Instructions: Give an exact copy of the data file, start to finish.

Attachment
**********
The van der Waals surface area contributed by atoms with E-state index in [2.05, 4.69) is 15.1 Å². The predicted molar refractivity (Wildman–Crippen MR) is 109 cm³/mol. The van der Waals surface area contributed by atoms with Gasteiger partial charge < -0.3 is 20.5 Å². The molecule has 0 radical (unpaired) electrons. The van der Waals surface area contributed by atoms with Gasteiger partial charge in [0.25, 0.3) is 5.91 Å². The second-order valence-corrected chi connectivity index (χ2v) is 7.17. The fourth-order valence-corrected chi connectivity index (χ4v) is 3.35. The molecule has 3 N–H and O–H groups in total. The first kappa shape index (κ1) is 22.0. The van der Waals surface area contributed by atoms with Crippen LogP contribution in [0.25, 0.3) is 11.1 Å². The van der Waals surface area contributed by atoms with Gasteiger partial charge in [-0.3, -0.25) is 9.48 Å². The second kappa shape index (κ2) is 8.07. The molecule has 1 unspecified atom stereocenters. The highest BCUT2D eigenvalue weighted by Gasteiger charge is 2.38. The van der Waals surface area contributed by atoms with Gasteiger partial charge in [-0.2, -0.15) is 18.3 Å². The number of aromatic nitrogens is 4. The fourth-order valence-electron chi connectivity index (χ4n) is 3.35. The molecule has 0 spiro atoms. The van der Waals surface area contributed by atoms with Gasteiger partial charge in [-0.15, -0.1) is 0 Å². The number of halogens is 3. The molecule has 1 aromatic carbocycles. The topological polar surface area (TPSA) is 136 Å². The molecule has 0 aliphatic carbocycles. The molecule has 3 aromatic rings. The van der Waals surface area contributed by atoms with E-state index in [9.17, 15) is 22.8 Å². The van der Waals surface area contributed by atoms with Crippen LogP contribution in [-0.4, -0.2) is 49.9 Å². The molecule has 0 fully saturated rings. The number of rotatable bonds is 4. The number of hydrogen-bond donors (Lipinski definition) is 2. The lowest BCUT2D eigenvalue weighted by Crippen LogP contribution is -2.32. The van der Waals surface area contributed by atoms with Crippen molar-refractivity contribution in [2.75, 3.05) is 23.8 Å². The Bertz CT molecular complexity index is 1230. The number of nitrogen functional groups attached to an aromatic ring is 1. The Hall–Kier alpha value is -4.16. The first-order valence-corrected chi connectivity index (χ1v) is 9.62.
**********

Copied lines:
The van der Waals surface area contributed by atoms with E-state index in [2.05, 4.69) is 15.1 Å². The predicted molar refractivity (Wildman–Crippen MR) is 109 cm³/mol. The van der Waals surface area contributed by atoms with Gasteiger partial charge < -0.3 is 20.5 Å². The molecule has 0 radical (unpaired) electrons. The van der Waals surface area contributed by atoms with Gasteiger partial charge in [0.25, 0.3) is 5.91 Å². The second-order valence-corrected chi connectivity index (χ2v) is 7.17. The fourth-order valence-corrected chi connectivity index (χ4v) is 3.35. The molecule has 3 N–H and O–H groups in total. The first kappa shape index (κ1) is 22.0. The van der Waals surface area contributed by atoms with Crippen LogP contribution in [0.25, 0.3) is 11.1 Å². The van der Waals surface area contributed by atoms with Gasteiger partial charge in [-0.3, -0.25) is 9.48 Å². The second kappa shape index (κ2) is 8.07. The molecule has 1 unspecified atom stereocenters. The highest BCUT2D eigenvalue weighted by Gasteiger charge is 2.38. The van der Waals surface area contributed by atoms with Gasteiger partial charge in [-0.2, -0.15) is 18.3 Å². The number of aromatic nitrogens is 4. The fourth-order valence-electron chi connectivity index (χ4n) is 3.35. The molecule has 0 spiro atoms. The van der Waals surface area contributed by atoms with Gasteiger partial charge in [-0.15, -0.1) is 0 Å². The number of halogens is 3. The molecule has 1 aromatic carbocycles. The topological polar surface area (TPSA) is 136 Å². The molecule has 0 aliphatic carbocycles. The molecule has 3 aromatic rings. The van der Waals surface area contributed by atoms with E-state index in [9.17, 15) is 22.8 Å². The van der Waals surface area contributed by atoms with Crippen LogP contribution in [-0.4, -0.2) is 49.9 Å². The molecule has 0 fully saturated rings. The number of rotatable bonds is 4. The number of hydrogen-bond donors (Lipinski definition) is 2. The lowest BCUT2D eigenvalue weighted by Crippen LogP contribution is -2.32. The van der Waals surface area contributed by atoms with Crippen molar-refractivity contribution in [2.75, 3.05) is 23.8 Å². The Bertz CT molecular complexity index is 1230. The number of nitrogen functional groups attached to an aromatic ring is 1. The Hall–Kier alpha value is -4.16. The first-order valence-corrected chi connectivity index (χ1v) is 9.62.